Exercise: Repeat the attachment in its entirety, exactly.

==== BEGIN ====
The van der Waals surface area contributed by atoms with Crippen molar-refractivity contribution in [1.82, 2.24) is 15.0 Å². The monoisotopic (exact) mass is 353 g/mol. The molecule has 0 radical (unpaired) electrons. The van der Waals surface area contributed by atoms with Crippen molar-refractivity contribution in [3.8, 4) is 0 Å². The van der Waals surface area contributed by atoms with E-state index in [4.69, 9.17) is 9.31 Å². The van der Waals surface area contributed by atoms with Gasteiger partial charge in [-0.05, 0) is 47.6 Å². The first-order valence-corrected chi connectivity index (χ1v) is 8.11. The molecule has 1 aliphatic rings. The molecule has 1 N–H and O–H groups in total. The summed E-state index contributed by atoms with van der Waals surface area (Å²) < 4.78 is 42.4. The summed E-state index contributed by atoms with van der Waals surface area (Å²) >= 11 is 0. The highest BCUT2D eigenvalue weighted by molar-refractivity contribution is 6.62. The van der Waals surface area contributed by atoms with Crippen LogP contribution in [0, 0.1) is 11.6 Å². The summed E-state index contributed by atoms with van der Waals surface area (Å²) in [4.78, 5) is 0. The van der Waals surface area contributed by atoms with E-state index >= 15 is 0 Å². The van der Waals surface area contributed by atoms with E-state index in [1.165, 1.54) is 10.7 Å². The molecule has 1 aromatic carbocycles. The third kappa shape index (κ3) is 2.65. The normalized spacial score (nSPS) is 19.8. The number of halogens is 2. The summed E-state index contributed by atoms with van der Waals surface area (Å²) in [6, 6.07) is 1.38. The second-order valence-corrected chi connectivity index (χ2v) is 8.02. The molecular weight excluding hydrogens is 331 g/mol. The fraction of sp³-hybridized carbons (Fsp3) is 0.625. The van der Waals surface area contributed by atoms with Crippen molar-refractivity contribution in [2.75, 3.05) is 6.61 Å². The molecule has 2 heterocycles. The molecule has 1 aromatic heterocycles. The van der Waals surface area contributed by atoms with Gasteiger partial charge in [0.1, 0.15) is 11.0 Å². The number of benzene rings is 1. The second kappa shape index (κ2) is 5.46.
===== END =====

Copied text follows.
The van der Waals surface area contributed by atoms with Crippen molar-refractivity contribution in [1.82, 2.24) is 15.0 Å². The monoisotopic (exact) mass is 353 g/mol. The molecule has 0 radical (unpaired) electrons. The van der Waals surface area contributed by atoms with Crippen molar-refractivity contribution in [3.8, 4) is 0 Å². The van der Waals surface area contributed by atoms with E-state index in [4.69, 9.17) is 9.31 Å². The van der Waals surface area contributed by atoms with Gasteiger partial charge in [-0.05, 0) is 47.6 Å². The first-order valence-corrected chi connectivity index (χ1v) is 8.11. The molecule has 1 aliphatic rings. The molecule has 1 N–H and O–H groups in total. The summed E-state index contributed by atoms with van der Waals surface area (Å²) < 4.78 is 42.4. The summed E-state index contributed by atoms with van der Waals surface area (Å²) >= 11 is 0. The highest BCUT2D eigenvalue weighted by molar-refractivity contribution is 6.62. The van der Waals surface area contributed by atoms with Crippen LogP contribution in [0, 0.1) is 11.6 Å². The summed E-state index contributed by atoms with van der Waals surface area (Å²) in [4.78, 5) is 0. The van der Waals surface area contributed by atoms with E-state index >= 15 is 0 Å². The van der Waals surface area contributed by atoms with E-state index in [1.165, 1.54) is 10.7 Å². The molecule has 1 aromatic carbocycles. The third kappa shape index (κ3) is 2.65. The normalized spacial score (nSPS) is 19.8. The number of halogens is 2. The summed E-state index contributed by atoms with van der Waals surface area (Å²) in [6, 6.07) is 1.38. The second-order valence-corrected chi connectivity index (χ2v) is 8.02. The molecular weight excluding hydrogens is 331 g/mol. The fraction of sp³-hybridized carbons (Fsp3) is 0.625. The van der Waals surface area contributed by atoms with Crippen molar-refractivity contribution in [2.75, 3.05) is 6.61 Å². The molecule has 2 heterocycles. The molecule has 1 aromatic heterocycles. The van der Waals surface area contributed by atoms with Gasteiger partial charge in [0.1, 0.15) is 11.0 Å². The number of benzene rings is 1. The second kappa shape index (κ2) is 5.46.